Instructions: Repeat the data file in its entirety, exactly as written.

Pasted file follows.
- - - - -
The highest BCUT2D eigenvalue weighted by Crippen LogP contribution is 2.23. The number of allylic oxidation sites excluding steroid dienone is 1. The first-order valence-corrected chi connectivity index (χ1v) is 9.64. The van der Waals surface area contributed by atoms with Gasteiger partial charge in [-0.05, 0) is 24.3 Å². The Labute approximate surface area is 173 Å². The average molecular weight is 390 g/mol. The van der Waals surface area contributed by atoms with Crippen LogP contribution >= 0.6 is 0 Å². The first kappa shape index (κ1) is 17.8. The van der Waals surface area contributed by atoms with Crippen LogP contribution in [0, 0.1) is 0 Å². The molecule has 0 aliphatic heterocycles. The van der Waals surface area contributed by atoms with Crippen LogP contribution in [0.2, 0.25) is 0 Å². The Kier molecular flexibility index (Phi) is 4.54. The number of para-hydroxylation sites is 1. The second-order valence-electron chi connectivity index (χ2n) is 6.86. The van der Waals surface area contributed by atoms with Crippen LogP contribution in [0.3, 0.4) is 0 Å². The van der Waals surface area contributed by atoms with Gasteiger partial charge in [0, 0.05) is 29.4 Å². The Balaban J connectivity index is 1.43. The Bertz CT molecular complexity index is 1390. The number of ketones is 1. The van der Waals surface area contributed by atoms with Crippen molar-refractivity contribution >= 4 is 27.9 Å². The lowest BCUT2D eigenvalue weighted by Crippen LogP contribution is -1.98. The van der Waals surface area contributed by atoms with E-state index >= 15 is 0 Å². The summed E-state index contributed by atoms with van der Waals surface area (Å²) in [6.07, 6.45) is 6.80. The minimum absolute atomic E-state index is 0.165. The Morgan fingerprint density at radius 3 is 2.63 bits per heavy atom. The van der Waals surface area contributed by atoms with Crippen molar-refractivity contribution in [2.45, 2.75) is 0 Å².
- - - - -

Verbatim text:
The highest BCUT2D eigenvalue weighted by Crippen LogP contribution is 2.23. The number of allylic oxidation sites excluding steroid dienone is 1. The first-order valence-corrected chi connectivity index (χ1v) is 9.64. The van der Waals surface area contributed by atoms with Gasteiger partial charge in [-0.05, 0) is 24.3 Å². The Labute approximate surface area is 173 Å². The average molecular weight is 390 g/mol. The van der Waals surface area contributed by atoms with Crippen LogP contribution >= 0.6 is 0 Å². The first kappa shape index (κ1) is 17.8. The van der Waals surface area contributed by atoms with Crippen LogP contribution in [0, 0.1) is 0 Å². The molecule has 0 aliphatic heterocycles. The van der Waals surface area contributed by atoms with Crippen LogP contribution in [0.2, 0.25) is 0 Å². The Kier molecular flexibility index (Phi) is 4.54. The number of para-hydroxylation sites is 1. The second-order valence-electron chi connectivity index (χ2n) is 6.86. The van der Waals surface area contributed by atoms with Crippen LogP contribution in [0.3, 0.4) is 0 Å². The van der Waals surface area contributed by atoms with Gasteiger partial charge in [0, 0.05) is 29.4 Å². The Balaban J connectivity index is 1.43. The Bertz CT molecular complexity index is 1390. The number of ketones is 1. The van der Waals surface area contributed by atoms with Crippen molar-refractivity contribution >= 4 is 27.9 Å². The lowest BCUT2D eigenvalue weighted by Crippen LogP contribution is -1.98. The van der Waals surface area contributed by atoms with E-state index >= 15 is 0 Å². The summed E-state index contributed by atoms with van der Waals surface area (Å²) in [6.07, 6.45) is 6.80. The minimum absolute atomic E-state index is 0.165. The Morgan fingerprint density at radius 3 is 2.63 bits per heavy atom. The van der Waals surface area contributed by atoms with Crippen molar-refractivity contribution in [2.45, 2.75) is 0 Å².